That's not what I'm saying. Also, you made the unsubstantiated assumption that putting "some focus on improving the security of the kernel" means "security bug fixes" and then attributed that assumption to me so that you could dismiss it (straw man).
What I'm saying is, I hope the people pushing SELinux get out of the habit of throwing around phrases that exaggerate the effectiveness of SELinux or suggest that it provides a guarantee of anything. I made the same request years ago when I published my local root exploit that disabled SELinux (and every other LSM security module) -- that apparently had no effect on them, nor has the recently published remote root + SELinux disabling exploit.
There's no better demonstration in my mind of the importance of improving the kernel's security than the fact that it was possible to disable SELinux remotely with a single 4-byte write. A proper response to the exploit should have been to look at the techniques used (which surely will be duplicated in future exploits as the code is public) and see what could be done to prevent them. Instead it was 'business-as-usual' for the vendors: just fix the remotely exploitable vulnerability that we classified as a denial-of-service (as is done with nearly all exploitable vulnerabilities for which there doesn't exist public code exploiting them), hope nobody makes a fuss about it, and move on.
Maybe I haven't looked hard enough, but I can't find any article from a vendor promoting SELinux that discusses the reality of what it can do. I just did a random google search for SELinux MLS and came up with: http://www.centos.org/docs/5/html/Deployment_Guide-en-US/...
It's a document written by Red Hat talking about how SELinux can be used to keep untrusted users with access to unclassified information from ever being able to access top secret information. Given the above mentioned remote root exploit, using SELinux for such a purpose is both frightening and irresponsible. I'm not exaggerating at all here; here's an entire paragraph straight out of the article:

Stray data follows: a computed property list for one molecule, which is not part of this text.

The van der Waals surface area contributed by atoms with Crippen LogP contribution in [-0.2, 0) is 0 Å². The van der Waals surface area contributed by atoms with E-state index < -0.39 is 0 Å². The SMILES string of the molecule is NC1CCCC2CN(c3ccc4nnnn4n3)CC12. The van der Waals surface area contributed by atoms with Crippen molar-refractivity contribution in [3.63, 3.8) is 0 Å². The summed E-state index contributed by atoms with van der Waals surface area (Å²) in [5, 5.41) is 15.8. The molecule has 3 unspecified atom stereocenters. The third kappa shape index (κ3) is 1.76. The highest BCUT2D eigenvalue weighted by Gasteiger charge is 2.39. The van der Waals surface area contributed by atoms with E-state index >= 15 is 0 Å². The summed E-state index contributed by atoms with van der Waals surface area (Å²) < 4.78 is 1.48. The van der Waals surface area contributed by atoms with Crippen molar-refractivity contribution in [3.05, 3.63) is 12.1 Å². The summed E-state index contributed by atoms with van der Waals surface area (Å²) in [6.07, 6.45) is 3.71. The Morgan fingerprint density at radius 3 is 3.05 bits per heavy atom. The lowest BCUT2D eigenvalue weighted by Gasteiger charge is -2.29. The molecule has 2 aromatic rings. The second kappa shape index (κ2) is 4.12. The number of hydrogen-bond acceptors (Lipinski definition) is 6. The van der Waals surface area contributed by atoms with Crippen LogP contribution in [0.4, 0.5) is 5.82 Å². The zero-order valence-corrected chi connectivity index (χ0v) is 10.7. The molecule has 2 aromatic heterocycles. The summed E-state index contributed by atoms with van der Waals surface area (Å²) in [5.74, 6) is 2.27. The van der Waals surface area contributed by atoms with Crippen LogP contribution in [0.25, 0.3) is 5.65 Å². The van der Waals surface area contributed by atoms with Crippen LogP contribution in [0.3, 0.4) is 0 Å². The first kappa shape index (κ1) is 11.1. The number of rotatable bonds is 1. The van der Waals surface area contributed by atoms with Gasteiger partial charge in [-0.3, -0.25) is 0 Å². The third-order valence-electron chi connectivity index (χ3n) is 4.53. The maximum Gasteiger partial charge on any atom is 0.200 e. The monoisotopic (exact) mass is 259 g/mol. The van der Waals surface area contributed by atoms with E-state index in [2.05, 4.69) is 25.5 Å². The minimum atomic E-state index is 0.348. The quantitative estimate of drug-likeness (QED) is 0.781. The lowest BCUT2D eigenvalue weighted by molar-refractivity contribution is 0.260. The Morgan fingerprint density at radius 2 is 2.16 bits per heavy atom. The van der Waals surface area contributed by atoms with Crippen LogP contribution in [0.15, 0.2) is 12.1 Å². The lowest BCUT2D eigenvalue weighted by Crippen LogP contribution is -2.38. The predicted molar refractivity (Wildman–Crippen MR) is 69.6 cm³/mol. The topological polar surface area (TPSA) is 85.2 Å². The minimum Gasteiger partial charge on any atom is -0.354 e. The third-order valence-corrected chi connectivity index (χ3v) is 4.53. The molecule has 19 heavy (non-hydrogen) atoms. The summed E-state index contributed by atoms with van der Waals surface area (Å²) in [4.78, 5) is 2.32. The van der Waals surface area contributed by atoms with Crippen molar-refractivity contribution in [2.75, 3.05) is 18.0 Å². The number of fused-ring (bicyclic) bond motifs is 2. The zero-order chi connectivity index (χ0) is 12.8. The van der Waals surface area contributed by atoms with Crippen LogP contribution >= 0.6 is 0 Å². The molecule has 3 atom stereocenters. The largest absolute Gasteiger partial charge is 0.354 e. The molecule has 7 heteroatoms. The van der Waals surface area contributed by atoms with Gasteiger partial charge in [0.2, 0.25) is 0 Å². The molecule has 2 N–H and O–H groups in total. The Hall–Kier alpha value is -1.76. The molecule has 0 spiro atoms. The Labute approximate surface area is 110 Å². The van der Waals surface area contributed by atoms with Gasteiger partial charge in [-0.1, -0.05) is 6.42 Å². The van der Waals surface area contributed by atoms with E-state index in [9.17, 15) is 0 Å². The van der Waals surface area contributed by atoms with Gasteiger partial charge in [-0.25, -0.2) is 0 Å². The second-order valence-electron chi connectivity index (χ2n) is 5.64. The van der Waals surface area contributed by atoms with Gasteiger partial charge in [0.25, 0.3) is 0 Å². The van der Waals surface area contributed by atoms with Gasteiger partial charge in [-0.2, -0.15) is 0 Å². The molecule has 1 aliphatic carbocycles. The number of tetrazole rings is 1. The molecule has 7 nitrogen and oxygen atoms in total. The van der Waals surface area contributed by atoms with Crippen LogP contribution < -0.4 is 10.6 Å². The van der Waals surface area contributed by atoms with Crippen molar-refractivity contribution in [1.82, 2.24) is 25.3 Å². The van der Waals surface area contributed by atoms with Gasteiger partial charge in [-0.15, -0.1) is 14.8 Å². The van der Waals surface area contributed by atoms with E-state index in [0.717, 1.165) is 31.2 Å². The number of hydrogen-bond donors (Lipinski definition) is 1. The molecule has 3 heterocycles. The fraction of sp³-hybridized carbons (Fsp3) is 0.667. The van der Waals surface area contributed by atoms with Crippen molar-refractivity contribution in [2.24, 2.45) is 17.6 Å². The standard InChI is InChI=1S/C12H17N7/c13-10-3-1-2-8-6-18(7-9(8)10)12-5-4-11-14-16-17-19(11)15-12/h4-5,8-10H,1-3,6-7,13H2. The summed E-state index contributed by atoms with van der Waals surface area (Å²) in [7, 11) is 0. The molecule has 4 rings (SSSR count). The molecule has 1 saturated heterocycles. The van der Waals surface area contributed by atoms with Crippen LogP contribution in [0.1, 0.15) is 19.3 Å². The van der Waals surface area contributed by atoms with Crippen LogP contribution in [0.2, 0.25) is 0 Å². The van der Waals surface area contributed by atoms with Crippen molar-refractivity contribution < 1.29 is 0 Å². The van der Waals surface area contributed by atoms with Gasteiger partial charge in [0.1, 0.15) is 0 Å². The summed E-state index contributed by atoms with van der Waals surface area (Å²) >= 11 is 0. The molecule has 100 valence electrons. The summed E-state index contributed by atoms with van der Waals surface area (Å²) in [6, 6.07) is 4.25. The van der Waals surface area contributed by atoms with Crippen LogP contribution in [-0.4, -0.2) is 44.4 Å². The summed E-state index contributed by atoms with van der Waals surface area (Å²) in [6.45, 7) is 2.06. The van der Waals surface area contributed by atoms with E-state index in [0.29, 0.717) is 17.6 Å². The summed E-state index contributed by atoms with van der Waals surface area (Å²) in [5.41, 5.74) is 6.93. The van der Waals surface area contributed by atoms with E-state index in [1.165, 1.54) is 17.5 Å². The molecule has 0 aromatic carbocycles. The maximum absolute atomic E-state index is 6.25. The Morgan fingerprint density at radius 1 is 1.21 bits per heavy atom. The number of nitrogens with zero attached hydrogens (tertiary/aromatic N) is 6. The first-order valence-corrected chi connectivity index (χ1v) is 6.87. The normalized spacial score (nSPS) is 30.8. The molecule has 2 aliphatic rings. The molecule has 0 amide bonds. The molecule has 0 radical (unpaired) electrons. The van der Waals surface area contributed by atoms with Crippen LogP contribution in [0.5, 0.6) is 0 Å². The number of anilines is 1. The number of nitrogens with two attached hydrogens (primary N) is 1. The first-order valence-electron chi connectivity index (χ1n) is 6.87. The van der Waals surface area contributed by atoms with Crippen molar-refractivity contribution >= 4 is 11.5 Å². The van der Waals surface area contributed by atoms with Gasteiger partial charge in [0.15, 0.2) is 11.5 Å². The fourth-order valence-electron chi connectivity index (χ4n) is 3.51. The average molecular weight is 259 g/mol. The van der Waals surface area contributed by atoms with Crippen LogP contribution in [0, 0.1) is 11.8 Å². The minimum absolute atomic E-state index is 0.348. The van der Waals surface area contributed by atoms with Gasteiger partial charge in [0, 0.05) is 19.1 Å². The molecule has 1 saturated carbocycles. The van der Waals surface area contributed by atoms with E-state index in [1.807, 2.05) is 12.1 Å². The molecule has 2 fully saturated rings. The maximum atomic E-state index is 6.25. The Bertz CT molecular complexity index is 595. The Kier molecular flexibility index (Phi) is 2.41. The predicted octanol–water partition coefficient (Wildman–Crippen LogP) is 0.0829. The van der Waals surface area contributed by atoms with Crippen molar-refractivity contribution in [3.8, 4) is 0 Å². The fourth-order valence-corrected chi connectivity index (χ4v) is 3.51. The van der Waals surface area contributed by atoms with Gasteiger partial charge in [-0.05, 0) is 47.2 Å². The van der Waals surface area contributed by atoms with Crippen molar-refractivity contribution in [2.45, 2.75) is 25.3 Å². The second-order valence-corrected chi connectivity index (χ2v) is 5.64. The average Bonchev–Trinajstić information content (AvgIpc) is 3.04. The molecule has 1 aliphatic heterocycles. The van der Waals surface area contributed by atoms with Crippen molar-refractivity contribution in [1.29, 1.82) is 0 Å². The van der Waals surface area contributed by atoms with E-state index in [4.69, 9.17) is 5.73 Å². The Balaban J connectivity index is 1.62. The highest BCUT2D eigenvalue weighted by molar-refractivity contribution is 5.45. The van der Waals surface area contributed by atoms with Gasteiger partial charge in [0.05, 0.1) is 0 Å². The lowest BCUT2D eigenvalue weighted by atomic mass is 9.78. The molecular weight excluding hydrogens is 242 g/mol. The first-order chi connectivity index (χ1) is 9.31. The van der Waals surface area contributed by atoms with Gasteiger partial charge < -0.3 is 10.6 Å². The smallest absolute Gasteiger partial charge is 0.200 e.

"Some organizations go as far as to purchase dedicated systems for each security level. This is often prohibitively expensive, however. A mechanism is required to enable users at different security levels to access systems simultaneously, without fear of information contamination."
This irresponsible mindset isn't confined to SELinux: there are others who erroneously believed that information of different security levels could be compartmentalized by using virtual machines. It should be clear from the above mentioned exploits for Xen and VMWare that this view is just as foolish.
As a good contrast to the "claim it's provably secure and that x can never read/write y" approach to security features, I recently spotted Kees Cook's blog at: http://www.outflux.net/blog/archives/2009/05/14/nx-emulat...
where he was talking about adding exec-shield to Ubuntu, while calling it NX emulation in the case where hardware NX support wasn't present. I pointed out to him that this was misleading, and gave several examples of how it provides substantially weaker protection than a hardware NX implementation. He quickly verified my claims, and furthermore found what is likely another vulnerability in exec-shield which allowed for executable heaps (though I haven't verified it myself). After this, he made the responsible decision to call it "partial NX emulation" instead.
A reasonable view like that is what's needed in Red Hat's article above. Instead of offering software as a replacement for air-gap and suggesting there's "no fear of information contamination," the caveats of the approach should be mentioned (any at all, there are none whatsoever discussed in that article). You'll save the cost of hardware and maintenance of a machine, at the potential cost of the information residing on the machine.
To wrap this up, back to what I mentioned earlier about improving the security of the kernel and how this doesn't have to do with fixing individual bugs. If you look at what's been done in terms of preventing exploitation of security vulnerabilities in userland (NX, ASLR, PIE, RELRO, SSP, etc) similar things can be done for the kernel. Kernel hackers don't have to stop all development, the changes are transparent to the user, and the protections apply to both current vulnerabilities and vulnerabilities introduced in the future.
Some of PaX's features are already tackling these problems, and continue to improve (in fact, an upcoming change to PaX will defeat the technique used by sgrakkyu's remote root SELinux-disabling exploit to easily switch from interrupt context to process context). Among the already existing features (in addition to security-improving changes for which no configurable option exists) are KERNEXEC, MEMORY_UDEREF, MEMORY_SANITIZE, REFCOUNT, RANDKSTACK, and USERCOPY.